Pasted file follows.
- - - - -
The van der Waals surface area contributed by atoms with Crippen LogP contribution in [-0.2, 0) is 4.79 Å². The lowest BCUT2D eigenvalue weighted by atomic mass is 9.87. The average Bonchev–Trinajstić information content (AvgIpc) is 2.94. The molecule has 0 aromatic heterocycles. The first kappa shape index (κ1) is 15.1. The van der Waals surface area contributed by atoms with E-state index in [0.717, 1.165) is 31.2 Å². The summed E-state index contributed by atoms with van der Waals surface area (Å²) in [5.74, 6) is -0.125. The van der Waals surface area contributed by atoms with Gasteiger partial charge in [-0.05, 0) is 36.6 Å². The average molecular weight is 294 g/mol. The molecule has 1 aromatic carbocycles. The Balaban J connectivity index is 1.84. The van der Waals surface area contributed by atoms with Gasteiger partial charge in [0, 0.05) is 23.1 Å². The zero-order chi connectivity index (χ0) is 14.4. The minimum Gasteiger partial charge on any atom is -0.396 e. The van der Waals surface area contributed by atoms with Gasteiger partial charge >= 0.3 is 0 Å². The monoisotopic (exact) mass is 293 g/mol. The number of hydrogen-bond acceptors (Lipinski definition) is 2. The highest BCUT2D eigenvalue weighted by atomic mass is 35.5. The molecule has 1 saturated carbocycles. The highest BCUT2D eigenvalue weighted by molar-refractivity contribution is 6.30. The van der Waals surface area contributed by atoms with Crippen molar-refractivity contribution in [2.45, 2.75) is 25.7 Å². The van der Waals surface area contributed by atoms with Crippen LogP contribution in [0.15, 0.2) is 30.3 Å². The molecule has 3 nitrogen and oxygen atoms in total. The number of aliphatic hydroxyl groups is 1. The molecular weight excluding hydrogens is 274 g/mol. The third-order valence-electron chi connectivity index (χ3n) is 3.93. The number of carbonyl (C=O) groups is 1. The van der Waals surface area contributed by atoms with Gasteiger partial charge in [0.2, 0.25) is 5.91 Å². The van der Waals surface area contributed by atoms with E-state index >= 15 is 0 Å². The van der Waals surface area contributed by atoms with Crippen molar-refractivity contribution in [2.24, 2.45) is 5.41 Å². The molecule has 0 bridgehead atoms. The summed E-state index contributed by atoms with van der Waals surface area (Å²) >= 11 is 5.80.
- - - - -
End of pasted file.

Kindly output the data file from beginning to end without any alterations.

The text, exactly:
The van der Waals surface area contributed by atoms with Crippen LogP contribution in [-0.2, 0) is 4.79 Å². The lowest BCUT2D eigenvalue weighted by atomic mass is 9.87. The average Bonchev–Trinajstić information content (AvgIpc) is 2.94. The molecule has 0 aromatic heterocycles. The first kappa shape index (κ1) is 15.1. The van der Waals surface area contributed by atoms with E-state index in [0.717, 1.165) is 31.2 Å². The summed E-state index contributed by atoms with van der Waals surface area (Å²) in [5.74, 6) is -0.125. The van der Waals surface area contributed by atoms with Gasteiger partial charge in [-0.05, 0) is 36.6 Å². The average molecular weight is 294 g/mol. The molecule has 1 aromatic carbocycles. The Balaban J connectivity index is 1.84. The van der Waals surface area contributed by atoms with Gasteiger partial charge in [0, 0.05) is 23.1 Å². The zero-order chi connectivity index (χ0) is 14.4. The minimum Gasteiger partial charge on any atom is -0.396 e. The van der Waals surface area contributed by atoms with Gasteiger partial charge >= 0.3 is 0 Å². The monoisotopic (exact) mass is 293 g/mol. The number of hydrogen-bond acceptors (Lipinski definition) is 2. The highest BCUT2D eigenvalue weighted by atomic mass is 35.5. The molecule has 1 saturated carbocycles. The highest BCUT2D eigenvalue weighted by molar-refractivity contribution is 6.30. The van der Waals surface area contributed by atoms with Crippen molar-refractivity contribution in [2.45, 2.75) is 25.7 Å². The van der Waals surface area contributed by atoms with Crippen LogP contribution in [0.15, 0.2) is 30.3 Å². The molecule has 3 nitrogen and oxygen atoms in total. The number of aliphatic hydroxyl groups is 1. The molecular weight excluding hydrogens is 274 g/mol. The third-order valence-electron chi connectivity index (χ3n) is 3.93. The number of carbonyl (C=O) groups is 1. The van der Waals surface area contributed by atoms with Gasteiger partial charge in [0.2, 0.25) is 5.91 Å². The van der Waals surface area contributed by atoms with E-state index >= 15 is 0 Å². The van der Waals surface area contributed by atoms with Crippen molar-refractivity contribution in [2.24, 2.45) is 5.41 Å². The molecule has 0 bridgehead atoms. The summed E-state index contributed by atoms with van der Waals surface area (Å²) >= 11 is 5.80.